The name arises from the uneven consistency and shape and it is similar in taste to khaman or dhokla. A thick batter is prepared from the mix of lentils and seasonings, poured into a shallow pan, and then steamed using an open topped vessel.
It is usually served with sev, chutney, coriander, onion, and butter.
Basundi is also known as rabri, across many parts of India, and it is a dish prepared by boiling and reducing milk slowly for a long time. This evaporates the water from the milk, concentrating the sugars and fats and turning the milk thick and creamy and imparting a natural sweetness. Cardamom, sugar, and saffron are the most common flavorings.
Some modern takes on this traditional recipe call for the addition of tropical fruits such as custard apple, mangoes, dates, almonds, and pistachios.
Basundi is always served cold and is usually topped with shaved almonds, pistas, and cashews. It is usually eaten with hot puris, which is a favorite combo.
19. Sev Tamatar Nu Shaak
Spicy, sweet, and tangy tomato sabzi topped with crispy namkeen sev is one of the most favorite comfort foods on our list of dishes.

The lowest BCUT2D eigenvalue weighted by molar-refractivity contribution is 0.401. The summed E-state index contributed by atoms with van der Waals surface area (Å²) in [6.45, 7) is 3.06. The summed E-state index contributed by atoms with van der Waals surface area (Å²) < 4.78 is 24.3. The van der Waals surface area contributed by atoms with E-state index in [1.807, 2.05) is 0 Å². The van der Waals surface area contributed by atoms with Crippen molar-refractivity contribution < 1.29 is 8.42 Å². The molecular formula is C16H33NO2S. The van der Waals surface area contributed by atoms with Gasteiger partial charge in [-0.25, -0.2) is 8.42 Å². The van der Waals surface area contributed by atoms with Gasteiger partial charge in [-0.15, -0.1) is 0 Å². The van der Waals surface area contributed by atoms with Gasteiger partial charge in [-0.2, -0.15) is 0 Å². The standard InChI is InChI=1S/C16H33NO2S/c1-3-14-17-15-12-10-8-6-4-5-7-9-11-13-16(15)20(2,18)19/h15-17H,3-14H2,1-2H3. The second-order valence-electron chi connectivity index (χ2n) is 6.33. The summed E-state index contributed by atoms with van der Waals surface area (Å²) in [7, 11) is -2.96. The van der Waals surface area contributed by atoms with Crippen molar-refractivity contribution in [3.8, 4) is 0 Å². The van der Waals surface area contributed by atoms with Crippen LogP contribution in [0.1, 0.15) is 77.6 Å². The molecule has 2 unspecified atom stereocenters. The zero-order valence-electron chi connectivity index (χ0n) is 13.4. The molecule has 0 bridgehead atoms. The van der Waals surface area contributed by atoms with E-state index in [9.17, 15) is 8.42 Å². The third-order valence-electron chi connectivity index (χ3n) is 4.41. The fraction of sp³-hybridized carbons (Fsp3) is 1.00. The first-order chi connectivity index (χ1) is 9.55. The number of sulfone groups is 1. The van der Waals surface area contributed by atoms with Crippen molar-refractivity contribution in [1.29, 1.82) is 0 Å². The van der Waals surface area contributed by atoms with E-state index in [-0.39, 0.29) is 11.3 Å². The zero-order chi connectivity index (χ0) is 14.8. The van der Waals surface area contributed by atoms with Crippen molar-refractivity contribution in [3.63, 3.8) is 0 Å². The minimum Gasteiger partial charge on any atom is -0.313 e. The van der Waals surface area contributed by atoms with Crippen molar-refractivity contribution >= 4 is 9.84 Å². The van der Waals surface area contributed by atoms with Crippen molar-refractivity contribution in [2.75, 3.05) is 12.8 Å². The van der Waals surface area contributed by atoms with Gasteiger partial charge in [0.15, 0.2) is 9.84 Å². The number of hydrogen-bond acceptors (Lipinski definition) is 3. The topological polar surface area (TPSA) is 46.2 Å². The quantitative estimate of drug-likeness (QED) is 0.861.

Warm soft and savory tomato sabzi is seasoned with cumin, mustard, chili powder, turmeric powder, and sugar and topped with a crispy sev, creating contrasting textures.
It can be eaten with chapatis, theplas or khakras and is best served as an accompaniment. It never fails to impress.
With fresh tomatoes, the flavor is simply amazing and will overwhelm you with a bust of flavors, true to the essence of Gujarati. Sev is usually flavored with ajwain or carom seeds, adding to the overall distinctive taste of the dish.
20. Mawa Gujiya
Mawa is the general term for condensed milk fudge, which is used across the subcontinent in myriad ways to prepare a variety of sweet meats. Gujiya is a sweet deep-fried flaky pastry dish stuffed with mawa, coconut, toasted nuts, and saffron.
The sweet filling is stuffed between layers of flaky pastry, which is then shaped into a semicircle with crinkled corners.
The pastry is similar to that of samosa, and the shape resembles empanadas. It is commonly made for festivals and is a treat cherished by one and all. Cardamom powder is also added to the filling to give it a sweet aromatic aftertaste.
Holi and Diwali are two famous festivals that are incomplete without these sweet decadent desserts. Saffron, dried rose petals, and apricots are some modern flavors that have found their way into the heart of the beloved gujiya.